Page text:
1. The board of regents and the legislature derive their power from the same supreme authority, namely, the Constitution. In so far as the powers of each are defined by that instrument, limitations are imposed, and a direct power conferred upon one necessarily excludes its existence in the other, in the absence of language showing the contrary intent. Neither the University nor the board of regents is mentioned in article 4, which defines the powers and duties of the legislature; nor in the article relating to the University and the board of regents is there any language which can be construed into conferring upon or reserving any control over that institution in the legislature. They are separate and distinct constitutional bodies, with the powers of the regents defined. By no rule of construction can it be held that either can encroach upon or exercise the powers conferred upon the other.

2. The board of regents is the only corporation provided for in the Constitution whose powers are defined therein. In every Page  126other corporation provided for in the Constitution it is expressly provided that its powers shall be such as the legislature shall give. In the case of townships (article 11, paragraph 2), and in counties (article 10, paragraph 1), and boards of supervisors (article 10, paragraph 6), it is expressly provided that each corporation shall have such powers and immunities as shall be prescribed by law. The same is true of other officers, aside from the regents, provided for in the Constitution. Justices of the peace (article 6, paragraph 18), the sheriff, the county clerk, the county treasurer, the register of deeds, and prosecuting attorney (article 10, paragraph 3), and township officers (article 11, paragraph 1), can exercise such powers as shall be prescribed by law.

3. Let us apply another test. It is a rule of construction that where a general power over one subject is conferred upon one body in one clause of an instrument, without any restricting or qualifying language, and the like power over another subject is conferred upon another body in another clause of the same instrument, with restricting or qualifying language, the restrictions or qualifications of the second clause cannot be read into the first clause. On the contrary, they must be excluded. By article 13, paragraph 1, the superintendent of public instruction is clothed with "the general supervision of public instruction;" but it is added, "His duties shall be prescribed by law." By article 13, paragraph 9, the board of education is given "the general supervision of the State Normal School;" but it is added, "Their duties shall be prescribed by law."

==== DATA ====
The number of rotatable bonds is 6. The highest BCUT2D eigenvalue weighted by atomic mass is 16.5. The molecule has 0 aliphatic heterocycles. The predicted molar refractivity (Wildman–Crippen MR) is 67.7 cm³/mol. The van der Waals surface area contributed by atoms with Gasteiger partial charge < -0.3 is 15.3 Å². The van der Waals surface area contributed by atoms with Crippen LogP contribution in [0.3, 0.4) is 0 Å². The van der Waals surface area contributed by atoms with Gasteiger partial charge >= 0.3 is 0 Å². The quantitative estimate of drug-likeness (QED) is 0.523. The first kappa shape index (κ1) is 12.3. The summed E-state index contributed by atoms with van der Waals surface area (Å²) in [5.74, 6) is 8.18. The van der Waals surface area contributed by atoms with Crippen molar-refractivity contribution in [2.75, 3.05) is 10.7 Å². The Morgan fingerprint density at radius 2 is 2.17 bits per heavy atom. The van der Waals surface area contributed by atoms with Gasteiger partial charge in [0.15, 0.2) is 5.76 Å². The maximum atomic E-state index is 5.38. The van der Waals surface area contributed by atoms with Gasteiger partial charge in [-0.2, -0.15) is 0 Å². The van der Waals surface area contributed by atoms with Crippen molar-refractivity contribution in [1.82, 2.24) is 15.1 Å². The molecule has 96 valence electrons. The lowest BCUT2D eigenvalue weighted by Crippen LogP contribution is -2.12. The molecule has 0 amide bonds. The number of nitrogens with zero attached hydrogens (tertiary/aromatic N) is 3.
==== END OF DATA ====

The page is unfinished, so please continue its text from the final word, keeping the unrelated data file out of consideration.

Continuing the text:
Thus, in every case except that of the regents, the Constitution carefully and expressly reposes in the legislature the power to legislate and to control and define the duties of those corporations and officers. Can it be held that the framers of the Constitution, and the people, in adopting it, had no purpose in conferring this power, viz., the "general supervision," upon the regents in the one instance, and in restricting it in the others? No other conclusion, in my judgment, is possible than that the intention was to place this institution in the direct and exclusive control of the people themselves, through a constitutional body elected by them. As already shown, the maintenance of this power in the legislature would give to it the sole control and general supervision of the institution, and make the regents merely ministerial officers, with no other power than to carry into effect the general supervision which the legislature may see fit to exercise, or, in other words, to register its will. We do not think the Constitution can bear that construction.

The writ is denied.

The opinion of the court in the Sterling case not only is important from the standpoint of constitutional law, but also is peculiarly instructive, both as an exposition of the history of the constitutional provisions of 1850 and as a careful delineation of the legal reasons supporting a broad interpretation of the constitutional language conferring upon the Board of Regents "general supervision of the University and direction and control of all expenditures from the University interest fund." The opinion was prepared with great skill and care and was concurred in by all of the members of the court. The division in the tribunal had vanished.